###

 

2016 Legislative Session Budget Proposals

BUDGET ITEM

GOVERNOR BUDGET – 12.17.15

HOUSE BUDGET – 2.22.16

SENATE BUDGET - 2.24.16 

SENATE
BUDGET -
3.11.16

FINAL BUDGET -
3.29.16

FUND SOURCE

HOUSING & ESSENTIAL NEEDS

 

No Change

No Change

No Change

No Change No Change General Fund

AGED, BLIND, & DISABLED PROGRAM

 

No Change

No Change

No Change

No Change No Change General Fund

MEDICAL CARE SERVICES

 

No Change

No Change

Analysis in Progress

No Change No Change General Fund

SSI FACILITATION SERVICES

 

No Change

No Change

No Change

No Change No Change General Fund

TEMPORARY ASSISTANCE FOR NEEDY FAMILIES

 

No Change

No Change

No Change

No Change No Change General Fund (State and Federal)

BEHAVIORAL HEALTH HOUSING SUPPORT & STEP DOWN SERVICES

+$2.8 Million

+$2.762 Million

 

+$2.762 Million

+$2.762 Million +2.762 Million $2 Million from General Fund, $762 from General Fund - Federal Approrpriation
AGED, BLIND, AND DISABLED MEDICAL ASSISTANCE
THE CATEGORICALLY NEEDY BLIND DISABLED AND COMMUNITY OPTIONS PROGRAM ENTRY SYSTEM (COPES) POPULATIONS ARE REMOVED FROM MANAGED CARE AND NOW COVERED UNDER FEE-FOR-SERVICE BEGINNING JULY 1, 2016 No Change No Change Yes. See section 213(1)(b)

Yes. See section 213(1)(b)

*language updated from 2.24.16 budget, but still could result in transfer to fee-for service.

No Change N/A
CONSOLIDATED HOMELESS GRANT

CONSOLIDATED HOMELESSNESS GRANT RESTORATION

 

Not Included

+$6.62 Million

+$7.466 Million

+$6.62 Million +$6.62 Million  $4.782 Million from the Home Security Fund and $1.838 Million from the Affordable Housing for All Account (Commerce)

CONSOLIDATED HOMELESSNESS GRANT YOUTH INVESTMENT

 

Not Included

+$787,000

Not Included

+$787,000 +$787,000 Home Security Fund

EMERGENCY HOMELESSNESS INVESTMENTS FUNDED VIA BUDGET STABILIZATION ACCOUNT WITH AUTHORIZATION FROM HB 2988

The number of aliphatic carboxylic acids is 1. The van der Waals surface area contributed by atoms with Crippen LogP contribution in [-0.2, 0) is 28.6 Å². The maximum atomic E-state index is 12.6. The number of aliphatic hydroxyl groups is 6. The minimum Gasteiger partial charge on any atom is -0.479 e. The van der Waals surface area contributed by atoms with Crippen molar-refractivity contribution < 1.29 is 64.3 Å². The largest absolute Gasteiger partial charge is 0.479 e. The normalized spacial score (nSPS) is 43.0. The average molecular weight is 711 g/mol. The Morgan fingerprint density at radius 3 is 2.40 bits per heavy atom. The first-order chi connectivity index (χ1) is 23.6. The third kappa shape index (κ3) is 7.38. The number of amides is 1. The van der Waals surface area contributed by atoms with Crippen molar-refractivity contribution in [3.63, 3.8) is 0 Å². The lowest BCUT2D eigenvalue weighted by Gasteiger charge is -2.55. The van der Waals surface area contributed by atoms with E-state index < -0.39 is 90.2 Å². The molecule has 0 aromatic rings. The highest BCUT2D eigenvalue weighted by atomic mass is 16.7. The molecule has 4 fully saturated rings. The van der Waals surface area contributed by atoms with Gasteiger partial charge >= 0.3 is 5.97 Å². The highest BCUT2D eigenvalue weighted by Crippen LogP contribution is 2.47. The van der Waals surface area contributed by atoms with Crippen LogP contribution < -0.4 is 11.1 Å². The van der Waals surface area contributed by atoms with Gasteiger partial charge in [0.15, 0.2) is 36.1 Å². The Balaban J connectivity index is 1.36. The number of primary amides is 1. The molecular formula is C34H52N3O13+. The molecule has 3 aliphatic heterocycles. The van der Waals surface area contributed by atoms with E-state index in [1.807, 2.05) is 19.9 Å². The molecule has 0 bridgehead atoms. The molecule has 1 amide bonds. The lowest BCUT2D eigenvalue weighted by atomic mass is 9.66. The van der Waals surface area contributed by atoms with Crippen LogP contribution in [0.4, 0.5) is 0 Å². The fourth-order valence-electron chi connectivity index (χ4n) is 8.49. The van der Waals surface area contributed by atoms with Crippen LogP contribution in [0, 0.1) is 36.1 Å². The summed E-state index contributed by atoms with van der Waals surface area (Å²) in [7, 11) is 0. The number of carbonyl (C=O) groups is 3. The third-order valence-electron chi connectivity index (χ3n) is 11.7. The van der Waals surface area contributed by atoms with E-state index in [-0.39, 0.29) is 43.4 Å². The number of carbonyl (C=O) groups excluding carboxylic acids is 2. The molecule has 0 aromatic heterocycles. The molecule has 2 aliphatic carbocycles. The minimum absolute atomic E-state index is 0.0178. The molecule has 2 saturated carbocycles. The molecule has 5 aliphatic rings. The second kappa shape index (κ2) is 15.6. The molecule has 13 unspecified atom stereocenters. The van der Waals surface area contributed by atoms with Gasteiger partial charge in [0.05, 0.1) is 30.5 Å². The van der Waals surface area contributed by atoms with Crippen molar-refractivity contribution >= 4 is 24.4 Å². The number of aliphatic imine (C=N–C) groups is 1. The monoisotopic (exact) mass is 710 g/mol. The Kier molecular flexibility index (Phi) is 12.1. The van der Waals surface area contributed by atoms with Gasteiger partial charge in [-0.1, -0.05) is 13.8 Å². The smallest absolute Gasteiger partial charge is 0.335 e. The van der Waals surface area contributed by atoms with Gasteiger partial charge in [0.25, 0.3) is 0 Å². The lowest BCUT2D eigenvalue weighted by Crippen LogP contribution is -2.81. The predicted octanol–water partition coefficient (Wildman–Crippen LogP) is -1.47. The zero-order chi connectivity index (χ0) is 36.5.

RAPID REHOUSING, BEHAVIORAL HEALTH

 

Not Included

+$5 Million

Not Included

Not Included Not Included N/A

RAPID REHOUSING, FAMILIES

 

 

Not Included

+$2.5 Million

Not Included

Not Included Not Included N/A

RENTAL ASSISTANCE

 

Not Included

+$10 Million

Not Included

Not Included Not Included N/A

PERMANENT SUPPORTIVE HOUSING SERVICES & SHELTER

 

Not Included

+$19.729 Million

Not Included

Not Included Not Included N/A

YOUTH & YOUNG ADULT HOMELESSNESS INVESTMENTS

HOPE BEDS

 

Not Included

$1.028 Million for 23 HOPE Beds

+1.506 Million for 10 CRC & 18 HOPE Beds

+$1.028 Million for HOPE Beds and  +$1.028 Million for HOPE Beds and +$248,000 for licensing of additional HOPE and CRC beds $1.028 Million for HOPE Beds from the Home Security Fund
CRISIS RESIDENTIAL CENTER (CRC) BEDS Not Included Not Included See above +$714,000 for ten crisis residential centers beds +$714,000 for ten crisis residential centers beds Home Security Fund

YOUNG ADULT SHELTER BEDS

 

Not Included

$420,000

Not Included

+$420,000 +$420,000 $210,000 from the Home Security Fund and $210,000 from the General Fund

STREET YOUTH SERVICES

 

Not Included

$800,000

+555,000
($120,000 set aside for South King County)

+$800,000 ($120,000 set aside for South King County) +$800,000 ($120,000 set aside for South King County) General Fund

HOMELESS STUDENT STABILITY ACT FUNDING (HB 1682)

 

Not Included

+$4 Million

Not Included

Not Included +$2 Million $1 Million for Home Security Fund and $1 Million from General Fund
HOUSING TRUST FUND TRANSFER TO HOME SECURITY FUND AND/OR GENERAL FUND